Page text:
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Recordings were obtained of the comfort-state vocalizations of infants at 3, 6, and 9 months of age during a session of play and vocal interaction with the infant's mother and the experimenter. Acoustic analysis, primarily spectrography, was used to determine utterance durations, formant frequencies of vocalic utterances, patterns of f0 frequency change(More)
PURPOSE This study examined acoustic predictors of speech intelligibility in speakers with several types of dysarthria secondary to different diseases and conducted classification analysis solely by acoustic measures according to 3 variables (disease, speech severity, and dysarthria type). METHOD Speech recordings from 107 speakers with dysarthria due to(More)
AIM The purpose of this study was to create and validate the Communication Function Classification System (CFCS) for children with cerebral palsy (CP), for use by a wide variety of individuals who are interested in CP. This paper reports the content validity, interrater reliability, and test-retest reliability of the CFCS for children with CP. METHOD An(More)
PURPOSE To review the principles of neural plasticity and make recommendations for research on the neural bases for rehabilitation of neurogenic speech disorders. METHOD A working group in speech motor control and disorders developed this report, which examines the potential relevance of basic research on the brain mechanisms involved in neural plasticity(More)
PURPOSE This study's main purpose was to (a) identify acoustic signatures of hypokinetic dysarthria (HKD) that are robust to phonetic variation in conversational speech and (b) determine specific characteristics of the variability associated with HKD. METHOD Twenty healthy control (HC) participants and 20 participants with HKD associated with idiopathic(More)
OBJECTIVE This study investigated the distribution of second-formant (F2) slopes in a relatively large number of speakers with dysarthria associated with two different underlying diseases. PATIENTS AND METHODS Forty speakers with dysarthria (20 with Parkinson's disease, PD; 20 with stroke) and 5 control speakers without a history of neurological disease(More)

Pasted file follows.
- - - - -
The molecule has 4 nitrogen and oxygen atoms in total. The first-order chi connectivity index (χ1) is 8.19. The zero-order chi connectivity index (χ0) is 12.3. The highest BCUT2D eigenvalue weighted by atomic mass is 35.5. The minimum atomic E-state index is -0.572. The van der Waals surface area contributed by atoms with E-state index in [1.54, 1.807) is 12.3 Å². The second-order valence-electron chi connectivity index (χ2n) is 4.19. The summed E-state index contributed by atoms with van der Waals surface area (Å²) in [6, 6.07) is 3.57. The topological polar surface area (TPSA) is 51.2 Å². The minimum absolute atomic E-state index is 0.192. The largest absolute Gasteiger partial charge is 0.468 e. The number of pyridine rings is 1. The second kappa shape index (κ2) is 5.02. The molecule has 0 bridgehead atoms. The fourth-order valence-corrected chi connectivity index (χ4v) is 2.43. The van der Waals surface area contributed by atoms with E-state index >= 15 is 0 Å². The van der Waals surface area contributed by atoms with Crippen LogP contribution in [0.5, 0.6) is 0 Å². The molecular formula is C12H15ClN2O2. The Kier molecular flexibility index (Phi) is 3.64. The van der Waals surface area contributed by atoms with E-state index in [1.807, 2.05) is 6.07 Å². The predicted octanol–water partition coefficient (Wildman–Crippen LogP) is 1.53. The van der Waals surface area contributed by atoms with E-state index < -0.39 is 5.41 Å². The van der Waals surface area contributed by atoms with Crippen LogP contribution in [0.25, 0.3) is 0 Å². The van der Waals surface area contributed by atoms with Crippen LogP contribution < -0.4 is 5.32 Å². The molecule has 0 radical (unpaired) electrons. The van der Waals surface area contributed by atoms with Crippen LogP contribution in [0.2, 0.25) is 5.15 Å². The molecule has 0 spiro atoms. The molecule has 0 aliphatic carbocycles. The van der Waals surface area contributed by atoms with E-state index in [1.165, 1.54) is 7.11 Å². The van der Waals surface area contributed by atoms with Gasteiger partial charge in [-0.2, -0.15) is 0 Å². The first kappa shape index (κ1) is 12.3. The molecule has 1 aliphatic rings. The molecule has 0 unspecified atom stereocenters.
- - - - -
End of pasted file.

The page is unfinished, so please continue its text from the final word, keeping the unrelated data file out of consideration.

Closants, or consonantlike sounds in infant vocalizations, were described acoustically using 16-kHz spectrograms and LPC or FFT analyses based on waveforms sampled at 20 or 40 kHz. The two major closant types studied were fricatives and trills. Compared to similar fricative sounds in adult speech, the fricative sounds of the 3-, 6-, 9-, and 12-month-old(More)
This study examines intensity decay in the phonation of persons with Parkinson's disease (PD). The decline in vocal intensity (determined by linear regression of the intensity envelope) was compared across the following tasks: vowel prolongation, syllable repetition (diadochokinesis, DDK), isolated sentences and conversation. In contrast to previous(More)
Imitations of ten synthesized vowels were recorded from 33 speakers including men, women, and children. The first three formant frequencies of the imitations were estimated from spectrograms and considered with respect to developmental patterns in vowel formant structure, uniform scale factors for vowel normalization, and formant variability. Strong linear(More)
Dysarthrias, part of the class of neurogenic speech disorders, provide several sources of evidence concerning the neural control of speech. Although the dysarthrias have been studied primarily from a clinical perspective directed to issues of assessment and management, they have much to tell us about how the brain regulates the act of speaking. This paper(More)